The League of American Bicyclists, the nation’s premier cycling advocacy organization, recently released its list of Bicycle Friendly Communities, recognizing municipalities and states that have shown an across-the-board commitment to making their communities bikeable. In the Washington Metropolitan Area, many communities are dedicated to making cycling a viable form of transportation—the state of Maryland was ranked 11 out of 50 in terms of Bicycle Friendly States and Baltimore has achieved the bronze designation for its efforts. Other college towns like Bellingham, Washington, Boulder, Colorado, and Chapel Hill, North Carolina are rated. However, College Park seems to be getting left behind; it’s unclear whether or not the city has even submitted an application. Using the League’s criteria, let’s consider College Park’s prospects of becoming a bicycle friendly community.
Engineering. In terms of bicycle friendly infrastructure, the university falls short. The campus is nearly impenetrable by bicycle, relegating cyclists to sidewalks and paths better suited for pedestrian usage. There is a dearth of bicycle parking near campus buildings. Bikes are instead haphazardly locked to trees and fence posts, while the inconveniently located cycle parking in Regents Drive and Mowatt Lane garages goes unused. The university is making attempts to rectify this situation, allowing bike commuters to request new bike racks and incorporating biking into the update of the Facilities Master Plan, yet as Associate Vice President for Facilities Management Frank Brewer readily admits, “Biking hasn’t really been a part of the culture at Maryland because we don’t have enough paths, racks or storage areas.” It will take a great deal of work to change this culture.
Education. University officials are making big strides in education. First, the Department of Transportation Services is in the process of redesigning its website with a hearty cycling section, including information on convenient routes, safety regulations, and local bike shops. They have also launched bikeUMD, an initiative that uses social media and on-campus events to connect with and educate students. While bicyclists are becoming more knowledge about their resources and rights, drivers have been left out of this educational process. It takes two to share the road; without motorists being well-versed in cyclists’ rights, cyclists cannot safely transverse the city.
Encouragement. Through bikeUMD’s presence at on-campus events, including its first Bike Week last spring, the university administration has been working to encourage more students to ride their bikes. However, as The Diamondback reports, there is a gender gap in the on-campus cycling population; only 20% of riders are female. The university has yet to address this issue. Without advocacy efforts to engage half of the campus community, it is hard to imagine cycling on campus increasing.
Evaluation and Planning. The university has worked to make bicycling a priority of future development by hiring a new bike coordinator, working bicycling into the Facilities Master Plan, and funding the Campus Bicycle Study. Yet, there are still a few roadblocks to comprehensive bicycle planning in the city. The City of College Park’s strategic plan initiated much need collaboration between the university and the city government on smart growth initiatives. With plans for a “city-wide bike route,” it seems local officials are moving in the right direction, yet the strategic plan has been deemed “weak” and “vague” by some city officials. Without clear steps for implementation, the strategic plan will remain a “dream book.” Further, the university is known for taking one step forward and two steps back on cycling. While the administration originally planned to spend $1 million on biking over the next three years, it has only budgeted $100,000. As we’ve previously reported, despite the economic climate, the university must present a sustained commitment to making College Park more bicycle friendly.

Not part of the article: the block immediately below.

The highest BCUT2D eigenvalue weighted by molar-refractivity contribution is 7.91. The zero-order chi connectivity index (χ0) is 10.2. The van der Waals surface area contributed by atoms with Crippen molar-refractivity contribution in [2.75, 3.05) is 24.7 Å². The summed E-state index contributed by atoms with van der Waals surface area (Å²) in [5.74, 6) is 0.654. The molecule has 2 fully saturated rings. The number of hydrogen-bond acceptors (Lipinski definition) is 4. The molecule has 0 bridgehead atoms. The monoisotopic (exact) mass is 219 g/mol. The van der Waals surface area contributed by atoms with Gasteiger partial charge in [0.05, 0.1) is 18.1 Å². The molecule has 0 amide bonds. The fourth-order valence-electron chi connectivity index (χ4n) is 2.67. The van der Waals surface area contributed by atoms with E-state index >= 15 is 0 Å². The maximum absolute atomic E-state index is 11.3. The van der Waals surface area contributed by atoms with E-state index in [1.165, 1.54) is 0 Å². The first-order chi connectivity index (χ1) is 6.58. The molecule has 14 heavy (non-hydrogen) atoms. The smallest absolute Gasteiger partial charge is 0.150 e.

Enforcement. While College Park has followed a few of the League’s enforcement regulations, such as increasing its use of bicycle patrol officers, its attempts to maintain the rights and responsibilities of all road users has come with mixed results. Cyclists are frequently targeted with harsh fines for unlawful behavior, yet much of this behavior spawns from poor cycling infrastructure that makes following laws unsafe. For instance, one student recalls receiving a ticket for running a red light to escape fast-paced Route 1 traffic. Instead of educating both drivers and cyclists on how to best share the road, local police have resorted to the easy solution of “threatening” cyclists. It seems that College Park has faltered in “[treating] bicyclists equitably.”
In terms of on-campus cycling, the university has made education and encouragement a clear priority. Their commitment is commendable, but if cyclists have nowhere to ride, increased advocacy becomes pointless. A commitment to advocacy must be matched with a commitment to infrastructure. Planning must be met with implementation. Until then, College Park will remain unfriendly for bicyclists, falling behind its local peers.